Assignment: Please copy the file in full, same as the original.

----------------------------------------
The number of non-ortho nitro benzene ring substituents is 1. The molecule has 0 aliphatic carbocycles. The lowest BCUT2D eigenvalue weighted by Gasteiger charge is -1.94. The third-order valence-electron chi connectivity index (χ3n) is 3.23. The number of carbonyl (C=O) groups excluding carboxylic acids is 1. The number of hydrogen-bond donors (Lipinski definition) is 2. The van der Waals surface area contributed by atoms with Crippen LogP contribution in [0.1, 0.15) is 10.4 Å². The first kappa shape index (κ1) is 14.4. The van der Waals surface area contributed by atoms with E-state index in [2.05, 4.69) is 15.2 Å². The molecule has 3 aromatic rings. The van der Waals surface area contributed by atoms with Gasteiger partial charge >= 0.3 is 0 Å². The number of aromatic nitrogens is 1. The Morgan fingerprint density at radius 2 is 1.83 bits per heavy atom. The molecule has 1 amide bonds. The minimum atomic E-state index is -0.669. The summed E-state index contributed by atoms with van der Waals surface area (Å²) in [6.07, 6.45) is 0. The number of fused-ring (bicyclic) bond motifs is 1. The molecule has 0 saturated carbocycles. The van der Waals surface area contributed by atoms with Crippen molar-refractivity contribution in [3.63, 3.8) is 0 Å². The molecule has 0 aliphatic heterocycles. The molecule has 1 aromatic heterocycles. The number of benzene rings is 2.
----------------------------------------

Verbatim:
The number of non-ortho nitro benzene ring substituents is 1. The molecule has 0 aliphatic carbocycles. The lowest BCUT2D eigenvalue weighted by Gasteiger charge is -1.94. The third-order valence-electron chi connectivity index (χ3n) is 3.23. The number of carbonyl (C=O) groups excluding carboxylic acids is 1. The number of hydrogen-bond donors (Lipinski definition) is 2. The van der Waals surface area contributed by atoms with Crippen LogP contribution in [0.1, 0.15) is 10.4 Å². The first kappa shape index (κ1) is 14.4. The van der Waals surface area contributed by atoms with E-state index in [2.05, 4.69) is 15.2 Å². The molecule has 3 aromatic rings. The van der Waals surface area contributed by atoms with Gasteiger partial charge >= 0.3 is 0 Å². The number of aromatic nitrogens is 1. The Morgan fingerprint density at radius 2 is 1.83 bits per heavy atom. The molecule has 1 amide bonds. The minimum atomic E-state index is -0.669. The summed E-state index contributed by atoms with van der Waals surface area (Å²) in [6.07, 6.45) is 0. The number of fused-ring (bicyclic) bond motifs is 1. The molecule has 0 saturated carbocycles. The van der Waals surface area contributed by atoms with Crippen molar-refractivity contribution in [3.63, 3.8) is 0 Å². The molecule has 0 aliphatic heterocycles. The molecule has 1 aromatic heterocycles. The number of benzene rings is 2.